Dragon Fruit – Hylocereus Undatus

DRAGON FRUIT PLANT

PLANT FAMILY: Cactus

BOTANICAL NAME: Hylocereus Undatus

HAWAIIAN NAME: Pāniniokapunahou, Pāpipi Pua

OTHER COMMON NAMES: Dragon Fruit, Night Blooming Cereus, Strawberry Pear, Pitaya, Pitahaya, Chacam, Thanh Long, Buah Naga, Long Guo, Liang Tian Chi

PLANT RELATIVES: Orchid Cactus, Strawberry Cactus, Prickly Pear

EDIBLE PARTS: Flower Buds, Flower Petals, Fruit

Dragon fruit is native to Central and South America. These days this amazing plant can be found in many places around the world. Bright pink or yellow outer skins conceal the juicy flesh of various specimens with white, pink, or dark magenta insides. I’ll never forget the first time I brought home a whole dragon fruit. I was fascinated by its unusual exterior. But since I had never seen the inside of a dragon fruit, I had a delightful surprise when I cut it open. Regardless of color, all dragon fruits are studded with tiny, edible black seeds.

Hylocereus Undatus, with its striking pink outer skin and white flesh, is the most typical variety found in both Vietnam and Hawaii. It’s a common sight locally to see dragon fruit plants sprawling along neighborhood fence lines. I have seen stretches over a mile long along the highway. Plus, I have seen the cactus climb up posts and trees as high as 40 or 50 feet.

What isn’t so common is to see the psychedelic pink fruit with its lovely green-tipped scales gracing wild plants. I’ve hiked many times near the ocean where a feral patch grows. Over the years, I observed numerous buds and drooping flowers there. However, I rarely spotted any fruit. When I did, it was usually under-developed and inedible. This got me curious.

Well, it turns out dragon fruit has some very special requirements when it comes to pollination. I learned their magnificent, fragrant flowers, upwards of 8 inches across, only bloom at night. That bloom is a singular event for each flower and it never reopens. Not only that, some plants can’t use their own pollen to set fruit. Thus, many varieties will never produce unless human hands or night flying creatures like bats or moths help at just the right time with pollination.

Once I learned this, I concluded the plants I passed by in the wild were not the self-pollinating type that commercial producers rely on to fill their export baskets. But one year, I had to question my conclusion. I was trekking along the ironwood tree trail that led to the area of wild dragon fruit I knew. I was amazed this time as I ducked under the brush and emerged into the open field with the dragon fruit plants. Yes, you guessed it. Still, I could hardly believe my eyes when I saw the dragon fruit plants burgeoning with heavy, plump, near-perfect fruit!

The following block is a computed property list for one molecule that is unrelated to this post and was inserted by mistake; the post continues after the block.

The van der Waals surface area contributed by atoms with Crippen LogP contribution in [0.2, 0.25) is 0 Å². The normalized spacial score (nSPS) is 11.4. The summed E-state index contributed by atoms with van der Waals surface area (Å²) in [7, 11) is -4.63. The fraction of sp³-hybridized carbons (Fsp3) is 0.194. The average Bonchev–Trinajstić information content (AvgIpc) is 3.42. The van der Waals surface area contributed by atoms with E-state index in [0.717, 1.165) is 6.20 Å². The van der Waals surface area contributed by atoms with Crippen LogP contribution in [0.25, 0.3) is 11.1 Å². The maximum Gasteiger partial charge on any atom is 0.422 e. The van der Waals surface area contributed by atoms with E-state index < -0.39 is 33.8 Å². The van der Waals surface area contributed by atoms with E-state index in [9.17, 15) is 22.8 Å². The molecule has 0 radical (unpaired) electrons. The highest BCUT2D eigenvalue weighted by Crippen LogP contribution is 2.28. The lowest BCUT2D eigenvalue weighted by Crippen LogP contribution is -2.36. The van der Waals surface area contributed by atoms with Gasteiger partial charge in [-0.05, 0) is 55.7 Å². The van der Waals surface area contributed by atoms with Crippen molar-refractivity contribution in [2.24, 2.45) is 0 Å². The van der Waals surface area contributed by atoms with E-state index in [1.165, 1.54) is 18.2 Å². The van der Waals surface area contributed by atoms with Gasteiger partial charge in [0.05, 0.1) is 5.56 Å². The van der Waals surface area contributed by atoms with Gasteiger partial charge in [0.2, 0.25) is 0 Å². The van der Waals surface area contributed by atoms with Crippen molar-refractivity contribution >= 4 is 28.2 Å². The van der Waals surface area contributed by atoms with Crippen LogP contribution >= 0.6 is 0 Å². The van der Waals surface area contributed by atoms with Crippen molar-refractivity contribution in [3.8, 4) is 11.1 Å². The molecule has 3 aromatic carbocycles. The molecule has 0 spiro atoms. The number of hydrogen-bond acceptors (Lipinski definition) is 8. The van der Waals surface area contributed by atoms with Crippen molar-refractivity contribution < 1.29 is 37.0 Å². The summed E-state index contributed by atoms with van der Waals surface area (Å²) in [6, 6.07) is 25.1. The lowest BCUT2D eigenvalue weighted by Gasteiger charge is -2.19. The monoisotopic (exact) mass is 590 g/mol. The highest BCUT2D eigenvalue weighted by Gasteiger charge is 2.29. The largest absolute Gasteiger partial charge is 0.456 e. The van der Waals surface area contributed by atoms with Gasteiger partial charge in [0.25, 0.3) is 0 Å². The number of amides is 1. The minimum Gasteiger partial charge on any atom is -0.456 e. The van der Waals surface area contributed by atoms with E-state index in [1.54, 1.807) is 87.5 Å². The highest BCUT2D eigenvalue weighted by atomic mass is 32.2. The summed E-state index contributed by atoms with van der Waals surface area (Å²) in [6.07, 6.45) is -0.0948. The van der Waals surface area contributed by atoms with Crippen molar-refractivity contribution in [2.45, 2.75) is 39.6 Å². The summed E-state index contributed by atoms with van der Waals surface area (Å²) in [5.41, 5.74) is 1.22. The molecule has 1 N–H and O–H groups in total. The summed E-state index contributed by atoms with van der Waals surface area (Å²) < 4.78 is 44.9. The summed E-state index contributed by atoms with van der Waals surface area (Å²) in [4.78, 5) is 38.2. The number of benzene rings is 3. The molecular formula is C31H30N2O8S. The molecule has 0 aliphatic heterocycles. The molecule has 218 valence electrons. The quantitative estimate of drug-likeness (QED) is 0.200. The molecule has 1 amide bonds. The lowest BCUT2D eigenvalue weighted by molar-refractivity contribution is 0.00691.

I wondered, how was this possible? Hawaii’s only native bat, the ope ‘ape ‘a, is an endangered species most often spotted on the Big Island. Similarly, I have only seen a few of our night-flying moths. On the other hand, I couldn’t really imagine some pixie out at night with a flashlight hand-pollinating these plants near the sea cliffs. I am mystified to this day. In twenty years, the fruit has never been as huge or plentiful before or after that bountiful September three years ago.

I look forward to learning more about Hylocereus Undatus’s growing habits and promise to pass on any new discoveries.
Likewise, there are many dishes on my creation list for the dragon fruit plant’s lesser-used parts. The buds and flowers are safe to eat and hold lots of promise for adventurous eaters.

In the meantime, here are some dragon fruit recipes to try. I could tell you it tastes like a cross between kiwi and pear. That’s what you are most likely to read online. However, I think the flavor of this exotic, extraordinary fruit is far more subtle than that. If you haven’t already tried dragon fruit, I invite you to sample and decide for yourself just how it tastes.

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